The aim of this study was to examine the variation in antibiotic use and the effects of external factors on trends in antibiotic use at the herd level by using the number of daily dosages as an indicator for antibiotic use. For this purpose, antibiotic use was analyzed in 94 dairy herds in the Netherlands from 2005 to 2012. The herds were divided into 3 groups of farmers: one group was guided in their antibiotic use from 2008 to 2010 as part of the project, whereas the other 2 groups were not actively guided. The farms were located in 10 of the 12 provinces and were clients of 32 of the 300 veterinary practices that treat cattle. Sales invoices from the veterinary practices provided the antibiotic and cost data for the participating farmers. The number of animal-defined daily dosages (ADDD) indicates the number of days per year that the average cow in a herd is given antibiotic treatment. The average ADDD for all farms from 2005 to 2012 was 5.86 (standard deviation. = 2.14); 68% of ADDD were used for udder health, 24% for clinical mastitis and 44% for dry-cow therapy. Variation in ADDD among herds decreased during the study period. The trend in ADDD can be described as having 3 phases: (1) a period of increasing use coinciding with little public concern about antibiotic use (2005-2007), (2) a period of growing awareness and stabilization of use (2007-2010), and (3) a period of decreasing use coinciding with increasing societal concerns (2010-2012). The greatest reduction in use was for drugs other than those used to treat the udder. Drug use for mastitis treatment fell considerably in the final year of the study period, whereas farmers were reluctant to reduce use for dry-cow therapy. Almost 40% of the herds were given less than 2.5 ADDD for dry-cow therapy, which is equivalent to 2.5 tubes per average cow in the herd, and 20% used more than 3 tubes per cow. Use of third- and fourth-generation cephalosporins and fluoroquinolones dropped from 18% of ADDD during 2005 to 2010 to 1% in 2012, with a shift toward penicillins and broad spectrum drugs. The ADDD was 22% lower in 2012 than 2007, the year of the highest usage. The decrease in ADDD over time varied between the 3 groups of farmers. During the second phase of the study, the guided group began to display a reduction in use, whereas the other groups only displayed a significant reduction in the third phase. The reduction in antibiotic use has resulted in lower veterinary costs per cow in recent years.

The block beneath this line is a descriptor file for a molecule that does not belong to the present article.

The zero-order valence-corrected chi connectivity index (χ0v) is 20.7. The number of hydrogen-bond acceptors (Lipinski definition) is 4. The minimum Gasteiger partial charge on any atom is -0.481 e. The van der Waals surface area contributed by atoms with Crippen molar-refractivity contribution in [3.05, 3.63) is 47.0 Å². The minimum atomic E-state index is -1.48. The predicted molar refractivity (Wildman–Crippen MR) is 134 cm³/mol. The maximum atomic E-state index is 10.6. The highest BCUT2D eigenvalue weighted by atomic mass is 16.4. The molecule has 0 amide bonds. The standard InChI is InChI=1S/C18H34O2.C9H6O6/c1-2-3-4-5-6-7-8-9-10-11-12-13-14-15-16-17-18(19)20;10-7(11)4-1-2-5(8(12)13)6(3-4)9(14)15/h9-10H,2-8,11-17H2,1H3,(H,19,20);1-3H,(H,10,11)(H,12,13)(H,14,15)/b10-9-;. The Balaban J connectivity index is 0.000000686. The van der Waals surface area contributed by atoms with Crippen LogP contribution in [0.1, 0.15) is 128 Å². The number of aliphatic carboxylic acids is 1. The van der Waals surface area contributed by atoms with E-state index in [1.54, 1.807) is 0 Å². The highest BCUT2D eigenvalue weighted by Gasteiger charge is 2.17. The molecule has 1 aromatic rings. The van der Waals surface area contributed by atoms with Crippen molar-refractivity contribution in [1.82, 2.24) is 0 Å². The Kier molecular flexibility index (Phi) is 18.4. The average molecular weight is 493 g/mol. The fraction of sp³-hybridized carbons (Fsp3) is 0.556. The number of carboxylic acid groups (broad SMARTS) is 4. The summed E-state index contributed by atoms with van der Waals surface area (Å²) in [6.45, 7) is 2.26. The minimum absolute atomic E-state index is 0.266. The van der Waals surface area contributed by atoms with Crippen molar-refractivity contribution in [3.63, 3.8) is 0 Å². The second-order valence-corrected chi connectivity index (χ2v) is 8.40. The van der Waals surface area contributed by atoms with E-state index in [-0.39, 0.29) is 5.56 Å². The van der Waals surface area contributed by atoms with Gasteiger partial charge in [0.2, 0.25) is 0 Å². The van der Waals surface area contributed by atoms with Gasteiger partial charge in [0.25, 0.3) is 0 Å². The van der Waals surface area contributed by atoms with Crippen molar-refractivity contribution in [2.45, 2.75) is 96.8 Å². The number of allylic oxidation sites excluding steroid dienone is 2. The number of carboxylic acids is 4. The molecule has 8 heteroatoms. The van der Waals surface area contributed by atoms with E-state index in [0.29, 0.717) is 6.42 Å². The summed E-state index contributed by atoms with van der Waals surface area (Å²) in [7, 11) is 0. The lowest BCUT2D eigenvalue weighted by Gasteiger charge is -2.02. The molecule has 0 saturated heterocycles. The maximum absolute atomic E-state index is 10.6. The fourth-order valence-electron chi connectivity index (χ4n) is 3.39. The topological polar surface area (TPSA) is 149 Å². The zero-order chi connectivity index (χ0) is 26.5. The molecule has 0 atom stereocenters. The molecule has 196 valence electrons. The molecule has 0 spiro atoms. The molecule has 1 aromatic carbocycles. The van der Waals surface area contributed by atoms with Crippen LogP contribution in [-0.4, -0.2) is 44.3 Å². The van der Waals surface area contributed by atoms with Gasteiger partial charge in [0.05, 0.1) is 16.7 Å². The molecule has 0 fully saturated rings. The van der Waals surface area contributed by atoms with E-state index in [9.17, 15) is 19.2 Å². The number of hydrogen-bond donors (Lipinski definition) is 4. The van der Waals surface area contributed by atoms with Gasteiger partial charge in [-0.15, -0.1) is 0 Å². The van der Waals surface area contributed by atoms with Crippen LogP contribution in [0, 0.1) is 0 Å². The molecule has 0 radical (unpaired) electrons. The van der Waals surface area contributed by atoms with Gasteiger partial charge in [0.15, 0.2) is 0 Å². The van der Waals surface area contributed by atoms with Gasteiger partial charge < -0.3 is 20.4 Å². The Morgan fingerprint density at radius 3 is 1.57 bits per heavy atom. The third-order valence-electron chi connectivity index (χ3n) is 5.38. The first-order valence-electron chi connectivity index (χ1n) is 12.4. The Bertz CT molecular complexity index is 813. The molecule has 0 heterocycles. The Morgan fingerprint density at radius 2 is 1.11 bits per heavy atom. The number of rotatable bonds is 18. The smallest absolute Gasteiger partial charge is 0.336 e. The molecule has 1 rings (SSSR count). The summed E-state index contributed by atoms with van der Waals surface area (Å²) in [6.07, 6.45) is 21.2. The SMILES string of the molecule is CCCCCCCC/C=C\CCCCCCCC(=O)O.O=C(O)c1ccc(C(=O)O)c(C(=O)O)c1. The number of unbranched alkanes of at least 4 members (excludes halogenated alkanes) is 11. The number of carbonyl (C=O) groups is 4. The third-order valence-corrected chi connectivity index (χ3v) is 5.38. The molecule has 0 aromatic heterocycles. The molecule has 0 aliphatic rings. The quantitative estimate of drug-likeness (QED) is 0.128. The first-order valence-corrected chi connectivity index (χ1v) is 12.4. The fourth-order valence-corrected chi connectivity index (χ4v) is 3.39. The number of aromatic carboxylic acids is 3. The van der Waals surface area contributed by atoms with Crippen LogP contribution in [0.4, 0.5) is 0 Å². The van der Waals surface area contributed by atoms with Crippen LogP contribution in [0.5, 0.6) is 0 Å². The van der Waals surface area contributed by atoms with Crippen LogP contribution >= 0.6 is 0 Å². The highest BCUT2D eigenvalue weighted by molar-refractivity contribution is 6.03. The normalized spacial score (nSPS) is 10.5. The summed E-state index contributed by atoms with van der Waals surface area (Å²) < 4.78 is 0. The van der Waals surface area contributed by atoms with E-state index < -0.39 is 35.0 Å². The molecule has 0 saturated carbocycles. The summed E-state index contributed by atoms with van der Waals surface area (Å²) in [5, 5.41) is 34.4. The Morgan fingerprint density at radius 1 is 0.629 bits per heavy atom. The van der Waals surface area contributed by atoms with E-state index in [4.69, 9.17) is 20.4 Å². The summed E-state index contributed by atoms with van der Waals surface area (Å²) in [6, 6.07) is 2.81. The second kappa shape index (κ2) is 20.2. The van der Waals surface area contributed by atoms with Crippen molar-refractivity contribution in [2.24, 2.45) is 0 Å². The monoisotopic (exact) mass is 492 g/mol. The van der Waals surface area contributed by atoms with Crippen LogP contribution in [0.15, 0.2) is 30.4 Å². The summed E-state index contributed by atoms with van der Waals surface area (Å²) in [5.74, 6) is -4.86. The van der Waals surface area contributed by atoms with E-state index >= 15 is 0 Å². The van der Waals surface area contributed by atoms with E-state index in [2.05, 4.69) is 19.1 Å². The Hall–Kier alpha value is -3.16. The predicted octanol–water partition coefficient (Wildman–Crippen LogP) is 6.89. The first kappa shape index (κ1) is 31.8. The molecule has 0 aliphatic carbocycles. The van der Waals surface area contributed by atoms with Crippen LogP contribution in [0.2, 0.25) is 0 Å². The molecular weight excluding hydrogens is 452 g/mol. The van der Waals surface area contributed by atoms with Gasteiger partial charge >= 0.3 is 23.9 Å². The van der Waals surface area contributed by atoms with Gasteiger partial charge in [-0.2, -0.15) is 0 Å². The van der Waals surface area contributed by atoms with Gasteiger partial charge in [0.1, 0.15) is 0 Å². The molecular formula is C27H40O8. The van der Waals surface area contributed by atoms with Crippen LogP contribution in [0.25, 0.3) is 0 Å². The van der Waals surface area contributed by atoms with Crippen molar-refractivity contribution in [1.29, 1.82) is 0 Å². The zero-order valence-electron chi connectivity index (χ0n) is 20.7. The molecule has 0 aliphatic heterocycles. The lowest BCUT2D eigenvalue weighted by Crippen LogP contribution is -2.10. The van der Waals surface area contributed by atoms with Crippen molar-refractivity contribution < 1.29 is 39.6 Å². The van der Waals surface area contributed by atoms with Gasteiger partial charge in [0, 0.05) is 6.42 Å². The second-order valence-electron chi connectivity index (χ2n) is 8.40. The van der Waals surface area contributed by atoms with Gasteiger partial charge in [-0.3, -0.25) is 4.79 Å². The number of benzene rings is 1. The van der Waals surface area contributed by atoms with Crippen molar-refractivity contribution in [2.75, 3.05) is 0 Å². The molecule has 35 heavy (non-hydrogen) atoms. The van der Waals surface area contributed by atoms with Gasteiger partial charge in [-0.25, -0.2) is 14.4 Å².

De Amsterdamse haven draait (groen) door : Op weg naar duurzaam concurrentievoordeel door inzet op de biobased en circulaire economie